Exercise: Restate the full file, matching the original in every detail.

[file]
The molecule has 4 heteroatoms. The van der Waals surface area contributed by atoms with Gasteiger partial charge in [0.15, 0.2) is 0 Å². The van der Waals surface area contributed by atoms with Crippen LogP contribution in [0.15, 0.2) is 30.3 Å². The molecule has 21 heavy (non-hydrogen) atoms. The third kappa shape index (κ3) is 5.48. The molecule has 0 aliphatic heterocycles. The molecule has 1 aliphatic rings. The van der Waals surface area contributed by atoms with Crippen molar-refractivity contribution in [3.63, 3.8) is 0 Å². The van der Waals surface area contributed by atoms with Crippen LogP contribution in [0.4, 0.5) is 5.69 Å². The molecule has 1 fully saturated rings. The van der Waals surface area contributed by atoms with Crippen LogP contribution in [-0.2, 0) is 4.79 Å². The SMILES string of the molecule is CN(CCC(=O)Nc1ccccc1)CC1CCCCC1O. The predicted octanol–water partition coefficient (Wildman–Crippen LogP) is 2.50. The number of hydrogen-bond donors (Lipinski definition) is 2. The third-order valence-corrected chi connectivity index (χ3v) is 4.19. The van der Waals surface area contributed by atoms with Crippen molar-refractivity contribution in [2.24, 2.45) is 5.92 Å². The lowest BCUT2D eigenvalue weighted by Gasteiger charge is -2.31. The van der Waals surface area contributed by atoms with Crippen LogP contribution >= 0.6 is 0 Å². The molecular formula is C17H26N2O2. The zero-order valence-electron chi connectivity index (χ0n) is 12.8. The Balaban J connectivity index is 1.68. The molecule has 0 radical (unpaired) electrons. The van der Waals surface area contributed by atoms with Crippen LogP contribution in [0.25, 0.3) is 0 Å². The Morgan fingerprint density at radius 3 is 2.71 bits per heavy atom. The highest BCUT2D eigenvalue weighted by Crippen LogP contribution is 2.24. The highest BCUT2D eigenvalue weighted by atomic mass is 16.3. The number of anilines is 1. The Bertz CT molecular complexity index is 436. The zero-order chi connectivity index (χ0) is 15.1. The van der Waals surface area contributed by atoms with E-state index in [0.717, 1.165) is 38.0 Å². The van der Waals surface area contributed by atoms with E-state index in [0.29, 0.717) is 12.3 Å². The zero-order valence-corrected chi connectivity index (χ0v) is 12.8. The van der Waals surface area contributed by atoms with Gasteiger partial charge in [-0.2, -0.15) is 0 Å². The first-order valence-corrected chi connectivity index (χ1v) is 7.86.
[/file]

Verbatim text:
The molecule has 4 heteroatoms. The van der Waals surface area contributed by atoms with Gasteiger partial charge in [0.15, 0.2) is 0 Å². The van der Waals surface area contributed by atoms with Crippen LogP contribution in [0.15, 0.2) is 30.3 Å². The molecule has 21 heavy (non-hydrogen) atoms. The third kappa shape index (κ3) is 5.48. The molecule has 0 aliphatic heterocycles. The molecule has 1 aliphatic rings. The van der Waals surface area contributed by atoms with Crippen molar-refractivity contribution in [3.63, 3.8) is 0 Å². The van der Waals surface area contributed by atoms with Crippen LogP contribution in [0.4, 0.5) is 5.69 Å². The molecule has 1 fully saturated rings. The van der Waals surface area contributed by atoms with Crippen LogP contribution in [-0.2, 0) is 4.79 Å². The SMILES string of the molecule is CN(CCC(=O)Nc1ccccc1)CC1CCCCC1O. The predicted octanol–water partition coefficient (Wildman–Crippen LogP) is 2.50. The number of hydrogen-bond donors (Lipinski definition) is 2. The third-order valence-corrected chi connectivity index (χ3v) is 4.19. The van der Waals surface area contributed by atoms with Crippen molar-refractivity contribution in [2.24, 2.45) is 5.92 Å². The lowest BCUT2D eigenvalue weighted by Gasteiger charge is -2.31. The van der Waals surface area contributed by atoms with Crippen LogP contribution >= 0.6 is 0 Å². The molecular formula is C17H26N2O2. The zero-order valence-electron chi connectivity index (χ0n) is 12.8. The Balaban J connectivity index is 1.68. The molecule has 0 radical (unpaired) electrons. The van der Waals surface area contributed by atoms with Crippen LogP contribution in [0.25, 0.3) is 0 Å². The Morgan fingerprint density at radius 3 is 2.71 bits per heavy atom. The highest BCUT2D eigenvalue weighted by Crippen LogP contribution is 2.24. The highest BCUT2D eigenvalue weighted by atomic mass is 16.3. The number of anilines is 1. The Bertz CT molecular complexity index is 436. The zero-order chi connectivity index (χ0) is 15.1. The van der Waals surface area contributed by atoms with E-state index in [0.717, 1.165) is 38.0 Å². The van der Waals surface area contributed by atoms with E-state index in [0.29, 0.717) is 12.3 Å². The zero-order valence-corrected chi connectivity index (χ0v) is 12.8. The van der Waals surface area contributed by atoms with Gasteiger partial charge in [-0.2, -0.15) is 0 Å². The first-order valence-corrected chi connectivity index (χ1v) is 7.86.